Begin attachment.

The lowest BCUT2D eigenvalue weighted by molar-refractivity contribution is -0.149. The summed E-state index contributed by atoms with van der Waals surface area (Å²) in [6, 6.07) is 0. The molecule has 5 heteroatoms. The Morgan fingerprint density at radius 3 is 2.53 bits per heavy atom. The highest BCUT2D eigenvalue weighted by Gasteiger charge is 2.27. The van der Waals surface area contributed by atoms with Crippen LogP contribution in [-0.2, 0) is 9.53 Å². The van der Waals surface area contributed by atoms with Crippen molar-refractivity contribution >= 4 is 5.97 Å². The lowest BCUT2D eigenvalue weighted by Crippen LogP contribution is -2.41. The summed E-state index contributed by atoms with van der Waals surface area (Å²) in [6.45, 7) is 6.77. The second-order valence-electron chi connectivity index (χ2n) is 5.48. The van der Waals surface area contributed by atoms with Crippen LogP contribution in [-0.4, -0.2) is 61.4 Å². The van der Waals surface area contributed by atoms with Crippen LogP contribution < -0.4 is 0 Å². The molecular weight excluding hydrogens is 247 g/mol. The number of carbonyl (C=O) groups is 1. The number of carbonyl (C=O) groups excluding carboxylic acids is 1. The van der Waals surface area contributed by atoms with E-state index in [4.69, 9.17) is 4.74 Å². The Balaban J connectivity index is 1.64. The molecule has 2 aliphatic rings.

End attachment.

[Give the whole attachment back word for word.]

The lowest BCUT2D eigenvalue weighted by molar-refractivity contribution is -0.149. The summed E-state index contributed by atoms with van der Waals surface area (Å²) in [6, 6.07) is 0. The molecule has 5 heteroatoms. The Morgan fingerprint density at radius 3 is 2.53 bits per heavy atom. The highest BCUT2D eigenvalue weighted by Gasteiger charge is 2.27. The van der Waals surface area contributed by atoms with Crippen LogP contribution in [-0.2, 0) is 9.53 Å². The van der Waals surface area contributed by atoms with Crippen molar-refractivity contribution >= 4 is 5.97 Å². The lowest BCUT2D eigenvalue weighted by Crippen LogP contribution is -2.41. The summed E-state index contributed by atoms with van der Waals surface area (Å²) in [6.45, 7) is 6.77. The second-order valence-electron chi connectivity index (χ2n) is 5.48. The van der Waals surface area contributed by atoms with Crippen LogP contribution in [-0.4, -0.2) is 61.4 Å². The van der Waals surface area contributed by atoms with Crippen LogP contribution < -0.4 is 0 Å². The molecular weight excluding hydrogens is 247 g/mol. The number of carbonyl (C=O) groups is 1. The number of carbonyl (C=O) groups excluding carboxylic acids is 1. The van der Waals surface area contributed by atoms with E-state index in [4.69, 9.17) is 4.74 Å². The Balaban J connectivity index is 1.64. The molecule has 2 aliphatic rings.